This volume is all about the guest stars.  There is Wolverine, The Human Torch, Dr. Strange and The Ultimates.  And, you know what?  It's a solid volume nonetheless.  I think it's because the stories managed to change their pace a bit and while some were relatively forgettable you actually get to read a fun little caper involving Marvel's two guest stars – Spidey and Wolverine.


Yes, it is very easy to be cynical about these two characters.  They're completely over used and exploited to the point of ridiculousness but Bendis manages to create a story that is very much in the spirit of yesteryear Marvel hijinx.  You get a story that Bendis introduces as himself with a rather wry sense of humor, and he goes on to poke fun at his own creations during the intro to the second part that even he couldn't force three issues out of this story.  And, well, the story is that Wolverine and Spider-man swap minds.  That's pretty much it.  There is no explanation, they just wake up and deal with each other's reality.  It's hackneyed, it's been done to death, but it hasn't been done since probably the early seventies with any sense of humour about the whole thing and it's just a fun little break from the bleak seriousness.


The Human Torch story is slightly forgettable but it's a decent riff on the friendship between the two characters of relatively the same age that has been in comics for quite some time.  And the Ultimate Dr. Strange was a decent enough, trapped in your own nightmare scenario that seems kind of like Peter is just going through the physical psychokinetic nightmare version of a recap of his comic up to now.  It's kind of like a visually interesting take on what he discusses anyway, so decent but somewhat unnecessary except for the intro of the good doctor and another interesting step towards a budding relationship with a police officer.  Not romantic but I do like how it is developing as it's a nice change of pace from his normal interactions.  Kind of a mentor relationship is being put forth, which I have to say is something I can't really remember from Spider-man 616 but I'm no authority on the matter.  I know he had Dr. Curt Connors and some people at the Bugle that were decent colleagues but nobody he really had as any sort of mentor role, and I guess I'll see how it all goes down.  With my luck it all happens in the Ultimate Team-Up book or something.


And that would be my only complaint about this collection.  That while I could certainly read the stories on their own and follow the action there was enough of a sense of being lost because I don't read all the Ultimate titles to be distracting from what is here in these stories.  I could sort of get a feel for what is happening in the FF book but I had no idea how many times Peter met Logan other than that one time he went to Westchester in his own book, and whether Wolverine was even there.  Still it was a very slight story and very upfront about it, which is very welcome in my book.  Yes, it's a cheat in the end but it wouldn't have been as good if it wasn't.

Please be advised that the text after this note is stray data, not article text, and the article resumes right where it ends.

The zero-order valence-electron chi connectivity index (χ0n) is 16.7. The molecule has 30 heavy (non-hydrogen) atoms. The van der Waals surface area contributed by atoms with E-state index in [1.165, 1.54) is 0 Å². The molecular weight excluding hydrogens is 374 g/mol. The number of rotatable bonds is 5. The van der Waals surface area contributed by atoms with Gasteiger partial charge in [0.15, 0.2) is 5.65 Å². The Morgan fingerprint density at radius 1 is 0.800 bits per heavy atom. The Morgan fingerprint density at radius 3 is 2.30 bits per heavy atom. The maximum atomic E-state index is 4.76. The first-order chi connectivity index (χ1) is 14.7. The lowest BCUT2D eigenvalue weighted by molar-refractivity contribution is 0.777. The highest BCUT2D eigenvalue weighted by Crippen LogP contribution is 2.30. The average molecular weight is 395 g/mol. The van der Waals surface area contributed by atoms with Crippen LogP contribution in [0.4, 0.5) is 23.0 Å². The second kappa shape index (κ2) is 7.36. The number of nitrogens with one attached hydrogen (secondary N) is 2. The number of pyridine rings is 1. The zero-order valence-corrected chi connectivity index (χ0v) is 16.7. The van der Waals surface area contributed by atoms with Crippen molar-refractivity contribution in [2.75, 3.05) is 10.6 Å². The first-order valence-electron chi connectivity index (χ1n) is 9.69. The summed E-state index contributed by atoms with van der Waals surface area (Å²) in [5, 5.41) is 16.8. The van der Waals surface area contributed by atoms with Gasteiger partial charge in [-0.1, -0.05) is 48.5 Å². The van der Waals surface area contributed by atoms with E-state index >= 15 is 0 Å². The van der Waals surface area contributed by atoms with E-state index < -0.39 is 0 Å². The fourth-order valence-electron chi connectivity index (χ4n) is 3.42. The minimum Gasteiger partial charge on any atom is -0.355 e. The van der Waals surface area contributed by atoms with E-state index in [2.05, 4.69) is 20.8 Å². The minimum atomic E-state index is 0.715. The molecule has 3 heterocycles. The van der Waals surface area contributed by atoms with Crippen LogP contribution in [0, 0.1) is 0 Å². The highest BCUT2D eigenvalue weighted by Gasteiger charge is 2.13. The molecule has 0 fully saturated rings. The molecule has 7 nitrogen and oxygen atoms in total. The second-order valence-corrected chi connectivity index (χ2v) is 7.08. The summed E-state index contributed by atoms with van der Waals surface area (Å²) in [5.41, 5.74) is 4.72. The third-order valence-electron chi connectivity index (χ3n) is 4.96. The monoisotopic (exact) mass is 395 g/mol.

Now, in the end, I think where the story is going with the internal struggle Peter is facing is a very good setup for some good melodrama.  Spider-man is a character tuned into the proper "life gone awry and I don't know how to handle it" vibe.  The character is just as well suited for that as the silver-aged flavoured silliness here.  I think the continued fall out from Gwen, uncle Ben and the rest of it is spot on.  Peter is a character full of pathos and he reacts like a freaked out teenager would act in the final story here.  If there is one thing I consistently enjoy in these books, it's that Peter is constantly fighting with the control of himself and his emotions.  He wants to lose control but he won't let himself, and it's handled in these books extremely well.  He has highs and lows and they all bring him back to the character he is – responsible and surrounded by tragedy.  He is heroic because of his actual deeds but more so because of his inability to stop despite what happens that is out of his control.  It is taking it's toll on the kid and it was nice to have some stories that let Peter just be the goofy version of Spider-man because I see the return of Harry Osborn is coming in the next collection, so that should be a full on matching of psychological misery matched with physical violence.